• Unrealistic adjustments of certain expenses by the seller going forward. Typically, in addition to the cost of sales and SGA expenses, in M&A there’s another section called adjustments. When we’re adjusting earnings, that’s when we see add-backs. An add-back is where the buyer determines what he would have to spend to replace the function the seller has eliminated. For example the seller may remove his own compensation and minimize his contributions to the business in an attempt to jack up the EBITDA, but the buyer will need to pay someone to perform those general management functions, so only the difference in cost should be adjusted. Another seller may say he had a couple of top employees who were ineffective and actually cost the company money, but they’ve been fired, therefore that expense should be deleted going forward. That may or may not be realistic. Or a seller may say he had a dot-com client go out of business, leaving him with a large amount of bad debt, but he’s not going to deal with that kind of firm again so that expense should be deleted. If the firm’s bad debts have been running at half a percent of sales, which is about the industry average, and they shoot up in one year to 2% to 3% because of specific, identifiable customers that went out of business, yes, there might be some justification for that add-back. But ordinarily, if the bad debt goes up to 0.75% or even 1%, how does the buyer know that’s not just a lack of good internal controls on issuing credit? The rule is: When adjusting your earnings, keep your add-backs of expenses realistic.

Case Study: 3

Transition and Integration Issues

Finding an acquisition target that meets your criteria and negotiating the Letter Of Intent (LOI) and the Purchase and Sale Agreements, while complex, are often the easier steps for a buyer to navigate in an acquisition. The real measure of success of an acquisition is how well it is integrated into the buyer’s firm. It’s easy to change a company’s name but much harder to change old work habits, ingrained attitudes and values.

Over the past several years, some buyers have acquired excellent companies only to see their investment stumble and fail. Often, this can be traced to the buyer’s inexperience with acquisitions and the inadequate provision of appropriate resources. It can be very challenging to convert an entrepreneurial landscape to an intrapreneurial environment without some casualties.

Acquirers need to think carefully about all transition issues, such as whether to bring the new company under the buyer’s umbrella partially or totally, the timeframe for integration, and who on the integration team is responsible for each change. Successful integrators have the answers to these and other questions ready before the questions arise, and arise they will.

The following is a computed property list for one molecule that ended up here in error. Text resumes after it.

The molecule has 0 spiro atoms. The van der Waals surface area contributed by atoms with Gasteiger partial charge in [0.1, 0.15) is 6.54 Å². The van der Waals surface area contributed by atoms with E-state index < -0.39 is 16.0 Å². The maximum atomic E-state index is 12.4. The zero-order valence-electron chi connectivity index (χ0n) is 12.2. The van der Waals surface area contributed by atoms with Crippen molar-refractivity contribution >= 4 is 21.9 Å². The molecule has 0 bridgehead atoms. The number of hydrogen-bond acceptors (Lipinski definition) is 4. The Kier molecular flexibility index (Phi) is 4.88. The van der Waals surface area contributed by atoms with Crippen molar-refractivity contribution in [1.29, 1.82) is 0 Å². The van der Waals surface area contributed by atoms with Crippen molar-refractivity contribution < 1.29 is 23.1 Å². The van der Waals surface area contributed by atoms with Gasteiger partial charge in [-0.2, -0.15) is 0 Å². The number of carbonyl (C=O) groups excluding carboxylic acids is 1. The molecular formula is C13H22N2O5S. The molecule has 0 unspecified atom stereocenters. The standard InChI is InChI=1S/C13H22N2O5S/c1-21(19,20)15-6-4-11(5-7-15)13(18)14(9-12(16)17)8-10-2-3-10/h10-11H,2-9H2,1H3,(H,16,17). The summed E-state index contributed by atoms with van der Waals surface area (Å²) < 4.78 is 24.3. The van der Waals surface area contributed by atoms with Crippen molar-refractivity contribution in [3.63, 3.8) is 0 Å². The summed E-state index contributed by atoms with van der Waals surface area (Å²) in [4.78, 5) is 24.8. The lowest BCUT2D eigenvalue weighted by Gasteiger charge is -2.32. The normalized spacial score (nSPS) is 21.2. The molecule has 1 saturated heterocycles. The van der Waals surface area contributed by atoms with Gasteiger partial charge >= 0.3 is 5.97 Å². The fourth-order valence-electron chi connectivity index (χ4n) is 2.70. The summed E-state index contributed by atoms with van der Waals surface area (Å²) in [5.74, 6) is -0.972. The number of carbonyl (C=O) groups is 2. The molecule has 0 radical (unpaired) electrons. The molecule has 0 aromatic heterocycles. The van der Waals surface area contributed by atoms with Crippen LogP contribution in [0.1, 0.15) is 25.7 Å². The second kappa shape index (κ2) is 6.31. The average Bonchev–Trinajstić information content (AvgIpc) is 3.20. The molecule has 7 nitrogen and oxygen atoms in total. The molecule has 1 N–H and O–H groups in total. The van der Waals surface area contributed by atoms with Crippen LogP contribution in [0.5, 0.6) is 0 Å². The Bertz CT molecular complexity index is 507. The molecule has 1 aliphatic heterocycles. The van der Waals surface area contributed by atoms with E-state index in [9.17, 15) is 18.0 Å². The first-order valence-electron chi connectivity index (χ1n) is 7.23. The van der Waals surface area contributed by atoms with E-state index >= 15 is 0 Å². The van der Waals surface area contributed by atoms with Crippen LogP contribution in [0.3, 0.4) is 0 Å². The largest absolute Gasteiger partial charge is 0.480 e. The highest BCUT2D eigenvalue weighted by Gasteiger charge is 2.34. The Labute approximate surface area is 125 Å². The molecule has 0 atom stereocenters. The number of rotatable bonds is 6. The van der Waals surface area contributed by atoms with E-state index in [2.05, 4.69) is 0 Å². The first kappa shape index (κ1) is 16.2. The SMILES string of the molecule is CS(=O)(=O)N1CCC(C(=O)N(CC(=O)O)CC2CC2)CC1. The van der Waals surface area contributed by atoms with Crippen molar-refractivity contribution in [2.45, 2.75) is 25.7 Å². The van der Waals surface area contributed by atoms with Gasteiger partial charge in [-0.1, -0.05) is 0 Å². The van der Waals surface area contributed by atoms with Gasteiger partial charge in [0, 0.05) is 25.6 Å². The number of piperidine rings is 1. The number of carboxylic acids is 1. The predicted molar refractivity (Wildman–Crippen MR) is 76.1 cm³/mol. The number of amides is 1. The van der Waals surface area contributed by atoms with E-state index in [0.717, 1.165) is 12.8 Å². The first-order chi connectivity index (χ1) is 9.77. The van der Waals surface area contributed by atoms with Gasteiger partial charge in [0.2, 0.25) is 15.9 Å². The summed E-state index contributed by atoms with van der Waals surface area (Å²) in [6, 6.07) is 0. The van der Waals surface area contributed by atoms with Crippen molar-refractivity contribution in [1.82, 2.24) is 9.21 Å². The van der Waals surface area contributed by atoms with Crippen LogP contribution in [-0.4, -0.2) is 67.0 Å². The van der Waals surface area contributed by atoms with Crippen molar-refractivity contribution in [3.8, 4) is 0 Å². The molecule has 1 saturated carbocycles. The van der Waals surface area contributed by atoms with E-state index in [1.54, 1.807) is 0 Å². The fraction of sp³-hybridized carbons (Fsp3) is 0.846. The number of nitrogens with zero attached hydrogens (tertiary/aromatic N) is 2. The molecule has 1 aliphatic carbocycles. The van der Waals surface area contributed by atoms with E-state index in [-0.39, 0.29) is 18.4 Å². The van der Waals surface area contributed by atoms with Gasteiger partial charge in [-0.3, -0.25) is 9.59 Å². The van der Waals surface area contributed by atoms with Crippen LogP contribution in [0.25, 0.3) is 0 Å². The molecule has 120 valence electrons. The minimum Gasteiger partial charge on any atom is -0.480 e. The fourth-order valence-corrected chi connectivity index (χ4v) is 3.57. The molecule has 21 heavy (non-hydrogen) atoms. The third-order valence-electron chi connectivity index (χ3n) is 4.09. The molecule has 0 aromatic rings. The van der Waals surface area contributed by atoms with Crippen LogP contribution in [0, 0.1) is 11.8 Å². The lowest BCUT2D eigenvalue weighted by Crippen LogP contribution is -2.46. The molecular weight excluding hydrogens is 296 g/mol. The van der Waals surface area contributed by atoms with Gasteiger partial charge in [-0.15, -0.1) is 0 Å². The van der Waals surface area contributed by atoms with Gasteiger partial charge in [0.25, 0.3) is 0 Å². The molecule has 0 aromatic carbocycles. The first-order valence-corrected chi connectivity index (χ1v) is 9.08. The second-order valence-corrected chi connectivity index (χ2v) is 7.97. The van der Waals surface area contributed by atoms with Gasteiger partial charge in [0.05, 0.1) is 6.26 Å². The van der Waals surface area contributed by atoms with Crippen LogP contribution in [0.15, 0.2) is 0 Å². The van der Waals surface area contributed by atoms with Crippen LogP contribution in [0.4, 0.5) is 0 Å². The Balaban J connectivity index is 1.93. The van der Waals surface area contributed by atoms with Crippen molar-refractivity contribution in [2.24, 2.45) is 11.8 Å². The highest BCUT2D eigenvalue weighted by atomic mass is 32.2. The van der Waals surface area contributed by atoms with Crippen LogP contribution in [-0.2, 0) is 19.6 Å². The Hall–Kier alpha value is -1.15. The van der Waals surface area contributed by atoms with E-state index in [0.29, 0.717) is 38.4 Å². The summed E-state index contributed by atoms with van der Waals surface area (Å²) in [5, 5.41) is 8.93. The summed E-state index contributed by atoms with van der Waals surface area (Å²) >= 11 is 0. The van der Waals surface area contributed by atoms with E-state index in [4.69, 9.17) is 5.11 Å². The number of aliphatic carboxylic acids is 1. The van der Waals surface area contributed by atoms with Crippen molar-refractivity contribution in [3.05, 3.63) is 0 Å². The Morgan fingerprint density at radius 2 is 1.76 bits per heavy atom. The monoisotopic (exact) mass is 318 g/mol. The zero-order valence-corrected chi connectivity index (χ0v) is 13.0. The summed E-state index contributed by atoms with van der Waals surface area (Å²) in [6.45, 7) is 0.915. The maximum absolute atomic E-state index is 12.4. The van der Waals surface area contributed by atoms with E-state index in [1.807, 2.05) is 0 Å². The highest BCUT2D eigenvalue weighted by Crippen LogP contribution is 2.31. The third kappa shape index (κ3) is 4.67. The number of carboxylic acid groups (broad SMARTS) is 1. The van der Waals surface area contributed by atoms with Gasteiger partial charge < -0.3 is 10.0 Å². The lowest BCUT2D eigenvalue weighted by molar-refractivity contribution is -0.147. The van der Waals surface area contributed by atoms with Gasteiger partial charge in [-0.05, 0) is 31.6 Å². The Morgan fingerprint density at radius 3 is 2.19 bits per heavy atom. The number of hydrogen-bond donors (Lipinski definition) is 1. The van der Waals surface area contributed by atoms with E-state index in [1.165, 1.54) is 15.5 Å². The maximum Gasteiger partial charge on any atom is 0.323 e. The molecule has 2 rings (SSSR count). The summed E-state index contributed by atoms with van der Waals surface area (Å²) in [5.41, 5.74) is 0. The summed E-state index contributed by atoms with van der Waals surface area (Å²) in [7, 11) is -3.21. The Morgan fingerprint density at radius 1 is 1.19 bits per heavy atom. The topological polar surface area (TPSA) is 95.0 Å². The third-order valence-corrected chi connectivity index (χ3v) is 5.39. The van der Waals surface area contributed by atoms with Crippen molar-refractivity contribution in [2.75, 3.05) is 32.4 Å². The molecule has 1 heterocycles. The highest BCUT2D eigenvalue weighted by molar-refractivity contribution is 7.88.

The Human Impact

We are essentially a people business. If we treated our customers with indifference, our businesses would surely fail. Likewise the way we treat the staff of both the acquiring and acquired firms determines the success or failure of most acquisitions. More than one acquisition has been torpedoed by lack of adequate communication between upper management and the people on the front lines.

Management must ensure that the right messages are being conveyed. If the larger vision from the corporate suite is reinterpreted at the branch level, where activities are often geared to the current month’s profit and the branch manager’s bonus, the result can be a disaster. Larger companies typically buy smaller companies for their expertise, local presence, management, contacts, creative methods of doing business and the innovative service offerings they bring to the marketplace.

Unfortunately, it’s not uncommon for a buyer to inadvertently damage or destroy much of the goodwill it is acquiring by erasing the seller’s identity and imposing its own culture prematurely. This is the primary cause of decline in the acquired business – and it is usually self-inflicted. Small companies have a lot to offer large companies. Owners and key staff are usually proud and somewhat proprietary about the way they do business.

For years, they have sold their clients on the very fact that they are small, local, flexible and always available, unlike the giant firm that may have acquired them. It can be especially risky to impose changes before understanding all the elements that made the acquired company successful and attractive to the buyer in the first place.

The culture and processes of a tightly focused small company may be complementary to or even superior to those of the acquiring firm. Since acquirers are typically larger, they may believe that they have greater corporate intelligence and expertise in support systems, advertising, marketing, infrastructure and the overall methodology of delivering services. They may be right. However, it can be very costly for buyers to impose their “corporate systems” arbitrarily or faster than the plan can be communicated clearly to sales and service staff on the front line. People often need time and repeated exposure to new messages and themes before they buy in.

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We look forward to speaking with you.

Sam Sacco

R.A. Cohen Consulting
6241 Chalfont Circle
Wilmington, NC, US 28405

Direct: 910.769.4057
Cell: 910.262.5326
Fax: 910.782.2777

Brian Kennedy CPC

R.A. Cohen Consulting
8 Pine Avenue North
Mississauga, ON, CA L5H 2P8

Direct: 416.229.6462
Fax: 416.222.0177

Mark Zacha CPC

R.A. Cohen Consulting
11560 Caminito Gusto,
San Diego, CA. 92131

Mobile: 616.318.7979
LinkedIn : markzacha